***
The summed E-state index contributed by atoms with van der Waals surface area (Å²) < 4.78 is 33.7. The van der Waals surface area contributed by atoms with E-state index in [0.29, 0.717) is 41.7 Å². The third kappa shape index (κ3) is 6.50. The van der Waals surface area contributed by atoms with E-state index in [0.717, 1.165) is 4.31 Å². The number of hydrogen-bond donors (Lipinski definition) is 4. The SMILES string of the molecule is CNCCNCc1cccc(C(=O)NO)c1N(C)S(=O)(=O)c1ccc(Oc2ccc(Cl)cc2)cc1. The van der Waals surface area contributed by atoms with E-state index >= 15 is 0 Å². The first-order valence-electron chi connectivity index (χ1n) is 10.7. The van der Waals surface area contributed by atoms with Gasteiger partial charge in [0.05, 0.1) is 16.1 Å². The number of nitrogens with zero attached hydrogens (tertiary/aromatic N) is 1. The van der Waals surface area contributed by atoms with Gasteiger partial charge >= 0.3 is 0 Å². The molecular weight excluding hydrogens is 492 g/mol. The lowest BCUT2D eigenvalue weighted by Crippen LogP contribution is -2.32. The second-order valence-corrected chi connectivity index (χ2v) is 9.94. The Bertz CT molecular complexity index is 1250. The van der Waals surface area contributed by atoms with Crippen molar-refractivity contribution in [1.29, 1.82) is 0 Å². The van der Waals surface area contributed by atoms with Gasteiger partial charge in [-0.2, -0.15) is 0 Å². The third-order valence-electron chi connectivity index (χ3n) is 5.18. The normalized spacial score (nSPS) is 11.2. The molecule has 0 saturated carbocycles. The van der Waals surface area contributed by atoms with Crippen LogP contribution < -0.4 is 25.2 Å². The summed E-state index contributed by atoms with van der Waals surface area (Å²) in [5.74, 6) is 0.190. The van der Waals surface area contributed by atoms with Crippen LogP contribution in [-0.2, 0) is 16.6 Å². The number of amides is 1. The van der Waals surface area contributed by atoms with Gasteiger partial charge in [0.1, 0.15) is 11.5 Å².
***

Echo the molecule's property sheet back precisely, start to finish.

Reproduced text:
The summed E-state index contributed by atoms with van der Waals surface area (Å²) < 4.78 is 33.7. The van der Waals surface area contributed by atoms with E-state index in [0.29, 0.717) is 41.7 Å². The third kappa shape index (κ3) is 6.50. The van der Waals surface area contributed by atoms with E-state index in [0.717, 1.165) is 4.31 Å². The number of hydrogen-bond donors (Lipinski definition) is 4. The SMILES string of the molecule is CNCCNCc1cccc(C(=O)NO)c1N(C)S(=O)(=O)c1ccc(Oc2ccc(Cl)cc2)cc1. The van der Waals surface area contributed by atoms with E-state index >= 15 is 0 Å². The first-order valence-electron chi connectivity index (χ1n) is 10.7. The van der Waals surface area contributed by atoms with Gasteiger partial charge in [0.05, 0.1) is 16.1 Å². The number of nitrogens with zero attached hydrogens (tertiary/aromatic N) is 1. The van der Waals surface area contributed by atoms with Gasteiger partial charge >= 0.3 is 0 Å². The molecular weight excluding hydrogens is 492 g/mol. The lowest BCUT2D eigenvalue weighted by Crippen LogP contribution is -2.32. The second-order valence-corrected chi connectivity index (χ2v) is 9.94. The Bertz CT molecular complexity index is 1250. The van der Waals surface area contributed by atoms with Crippen molar-refractivity contribution in [1.29, 1.82) is 0 Å². The van der Waals surface area contributed by atoms with Gasteiger partial charge in [-0.2, -0.15) is 0 Å². The third-order valence-electron chi connectivity index (χ3n) is 5.18. The normalized spacial score (nSPS) is 11.2. The molecule has 0 saturated carbocycles. The van der Waals surface area contributed by atoms with Crippen LogP contribution < -0.4 is 25.2 Å². The summed E-state index contributed by atoms with van der Waals surface area (Å²) in [5.74, 6) is 0.190. The van der Waals surface area contributed by atoms with Crippen LogP contribution in [-0.2, 0) is 16.6 Å². The number of amides is 1. The van der Waals surface area contributed by atoms with Gasteiger partial charge in [0.1, 0.15) is 11.5 Å².